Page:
Deirdre Shesgreen reports:
Sen. Sherrod Brown won a second term to the U.S. Senate on Tuesday – fending off a hard-charging, well-funded GOP challenger and more than $30 million in withering attack ads from outside groups in one of the most expensive and closely watched match-ups in the country.
“Today in Ohio, the middle of America, the middle class won,” a jubilant Brown told supporters gathered at the Hilton in downtown Columbus, where the Ohio Democratic Party held its election night celebration.
Brown said the race was “never about me” but about veterans, steelworkers and other hard-working Ohioans who he promised to fight for in Washington.Republican challenger Josh Mandel, the state treasurer, congratulated Brown about 11 p.m., adding, “I respect him as a leader. … It was a David versus Goliath battle.”
Brown’s voice was even more raspy than usual, barely audible over the crowd, which interrupted him with chants of “Sherrod, Sherrod, Sherrod.”
Supporters waved placards with a thick red line through the number $40 million – the amount outside groups spent against Brown in the race, which includes about $30 million in ads and $10 million on billboards, literature and other campaign items.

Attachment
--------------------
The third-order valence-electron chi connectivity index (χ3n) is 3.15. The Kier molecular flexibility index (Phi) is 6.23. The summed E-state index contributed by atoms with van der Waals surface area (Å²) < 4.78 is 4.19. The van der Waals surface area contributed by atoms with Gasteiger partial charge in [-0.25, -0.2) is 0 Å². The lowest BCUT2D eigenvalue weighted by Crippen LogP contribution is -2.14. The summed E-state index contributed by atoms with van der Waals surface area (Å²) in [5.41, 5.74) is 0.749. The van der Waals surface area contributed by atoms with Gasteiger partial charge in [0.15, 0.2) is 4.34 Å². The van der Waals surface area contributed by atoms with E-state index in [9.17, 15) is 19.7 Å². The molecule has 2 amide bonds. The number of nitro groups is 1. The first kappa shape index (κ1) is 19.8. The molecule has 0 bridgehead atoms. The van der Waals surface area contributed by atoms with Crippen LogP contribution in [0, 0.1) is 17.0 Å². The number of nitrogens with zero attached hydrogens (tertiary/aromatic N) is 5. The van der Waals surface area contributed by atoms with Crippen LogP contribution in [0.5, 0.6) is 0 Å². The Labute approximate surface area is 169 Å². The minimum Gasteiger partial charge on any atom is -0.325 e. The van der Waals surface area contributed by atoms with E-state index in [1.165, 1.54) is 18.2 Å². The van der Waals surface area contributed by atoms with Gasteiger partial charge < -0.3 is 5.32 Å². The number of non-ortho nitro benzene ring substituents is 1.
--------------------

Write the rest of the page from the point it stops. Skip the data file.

Brown eventually ceded the microphone to his wife, Connie Schultz, to finish reading his speech.
“They spent more money against Sherrod Brown than any Senate candidate in the history of the United States,” Schultz said of the outside groups. But “these groups they don’t know Ohio.
“They didn’t know that we had tens of thousands of volunteers,” she said. “They didn’t know that Ohioans could not be bought.”
Brown’s victory in Ohio – along with other Democratic wins in Missouri, Virginia and elsewhere – means that Democrats will keep control of the Senate come January. So Brown will return to Washington as part of a triumphant majority, not a vanquished minority.
Brown’s comfortable margin on Tuesday night belied a bruising, expensive and nationally watched race that began nearly two years ago. In the process, Ohioans were subjected to a dizzying 12,000 TV ads trying to influence their vote in the race, and the two candidates shattered spending records.
Brown raised more than $22 million and he had spent nearly $20 million of that as of mid-October, according to the most recent fundraising data.
Mandel raised more than $16 million and had spent nearly $13 million.
Their combined tab – $32 million – made Ohio the fifth most expensive Senate race in the country.
Outside groups also flooded the Buckeye State with more than $40 million, the highest tally of any Senate race this election season.
Most of that campaign cash went to fund blistering TV ads against Brown – with groups such as the U.S. Chamber of Commerce and Crossroads GPS, the conservative outfit affiliated with Karl Rove, heavily targeting the incumbent Democrat starting in March 2011.